(Chrysler UK press release - 14 September 1999)

Two weeks ago we previewed DaimlerChrysler's concept to be shown at Frankfurt this week. Official details an pictures are now available following the car's revealing at the show this week.

With its clean, yet refined and elegant ‘one box’ profile, Java's ‘Passenger Priority Design’ makes maximum use of its exterior dimensions. Java's interior package is actually comparable to that of the Chrysler PT Cruiser, yet is 50 centimetres shorter at only 3.77 metres long.

Will DaimlerChrysler produce the Java for Europe?

"Taking cues from DaimlerChrysler's signature MPV and sport-utility vehicle design, Java moves cab-forward design to the next level," said Tom Gale, Executive Vice President Chrysler Product Development, Design and Passenger Car Operations. This show car features what we call 'Passenger Priority Design' with tall architecture and panoramic seating for drivers and passengers to give them more of an in-control feeling compared to other small cars. In fact, the rear passengers are sitting higher than the front passengers, creating an automotive form of theatre seating."

Additional interior space was achieved by moving the windscreen forward. The Java's interior is practical and flexible yet decidedly upscale and comfortable. Said Gale: "This being the first time we created a distinct Chrysler-branded small concept car for Europe, we had to make sure that Java conveys a sense of solidity and looks and feels like a Chrysler. Java signifies the Chrysler brand’s commitment to the compact segment in Europe. Although the vehicle is a pure design study with no production plans, it does convey a strong corporate message that DaimlerChrysler is serious about growing its market share in that segment. Java shows off design cues that could make it into a future Chrysler car."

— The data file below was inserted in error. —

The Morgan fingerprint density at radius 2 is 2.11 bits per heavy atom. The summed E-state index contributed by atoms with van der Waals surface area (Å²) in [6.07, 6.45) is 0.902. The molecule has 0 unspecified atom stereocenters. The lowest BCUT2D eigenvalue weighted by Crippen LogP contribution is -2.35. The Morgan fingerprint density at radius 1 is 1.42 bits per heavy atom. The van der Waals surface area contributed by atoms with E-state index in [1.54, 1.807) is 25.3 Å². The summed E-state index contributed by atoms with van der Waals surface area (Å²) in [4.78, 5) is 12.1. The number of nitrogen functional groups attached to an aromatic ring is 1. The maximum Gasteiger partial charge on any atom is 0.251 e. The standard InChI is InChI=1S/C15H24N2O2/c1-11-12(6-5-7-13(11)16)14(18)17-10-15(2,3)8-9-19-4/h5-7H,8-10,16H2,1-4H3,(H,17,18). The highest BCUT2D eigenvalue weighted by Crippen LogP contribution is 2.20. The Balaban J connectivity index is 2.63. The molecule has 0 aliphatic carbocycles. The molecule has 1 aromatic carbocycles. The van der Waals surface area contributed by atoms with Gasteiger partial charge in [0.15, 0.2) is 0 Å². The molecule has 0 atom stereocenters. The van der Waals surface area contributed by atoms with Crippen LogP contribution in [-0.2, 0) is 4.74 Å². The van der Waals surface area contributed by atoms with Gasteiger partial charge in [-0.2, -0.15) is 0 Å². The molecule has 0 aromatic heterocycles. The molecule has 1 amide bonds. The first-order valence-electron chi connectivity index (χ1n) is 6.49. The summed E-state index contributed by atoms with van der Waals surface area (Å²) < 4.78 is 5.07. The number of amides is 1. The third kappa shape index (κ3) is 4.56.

The Java would slip nicely in between the Fiat Puntos and Ford Fiestas of Europe

The design of the Chrysler Java is almost architectural, rather than automotive. A single low egg crate grille conveys Chrysler's lineage. Its chiselled compact body lends substance and visual weight, suggesting a low centre of gravity and stable stance with a long wheelbase (2.49 metres) and wide track (1.50 metres). Tall upright tail lamps provide a rear signature similar in effect to the Fiat Punto.

Java's exterior design is rounded off by prominent, headlamps, taut body side surfacing and large, 18-inch wheels. The show car features a new light green silver metallic finish. "As small as it is, Java looks substantial, grown-up and sophisticated," said Gale.

The visual language is carried on in the interior. Inspired by Swedish furniture showrooms, Java's spacious interior sports a lighter palate in colours and materials. Featured are brushed aluminium, chrome, cream and light green leather and curly maple wood. Enhancing Java's performance character, the gauge cluster has a unique three-dimensional execution.

"In giving Java's interior a tailored look and feel with great detailing, we reinforced the upscale Chrysler lineage," said John Herlitz, Senior Vice President Design. "Java shows that a compact segment car can have an attractive and rich interior. Added to that, the ‘Passenger Priority Design’ and light colours give the interior a bigger feel." Java has front bucket seats and a 60/40 split-fold rear bench.

Kevin Verduyn, Senior Design Manager at DaimlerChrysler's Pacifica Advanced Product Design Centre in Carlsbad, California, was responsible for the Java project: "Java is the logical follow-up to previous design studies such as the Pronto and CCV. We were looking for the most efficient, yet stylish way to move four people around in a sub four metre car. The design was completed just before the DaimlerChrysler merger was announced.

"In the fabrication phase, in which we actually start the construction of the concept car, we were able to include our merger partner and achieve substantial synergies by using their knowledge and resources," Verduyn added. "Since

Inspired by a Swedish furniture showroom?????!

this is a design study, we had the freedom to use European-based DaimlerChrysler components such as the powertrain, transaxle and suspension on the Java. In working together on the components, the result was a much faster completion of the show car."

Java is powered by a 80 bhp/95lb.ft 1.4-litre four-cylinder engine coupled to a five-speed manual transaxle. The front suspension incorporates wishbones, MacPherson struts, double-tube shock absorbers and a torsion-bar stabiliser. Trailing links with coil springs with single-tube shock absorbers and a torsion-bar stabiliser make up the rear suspension. The Java rolls on P185/50R18 tyres on stylish 18" x 6" wheels.

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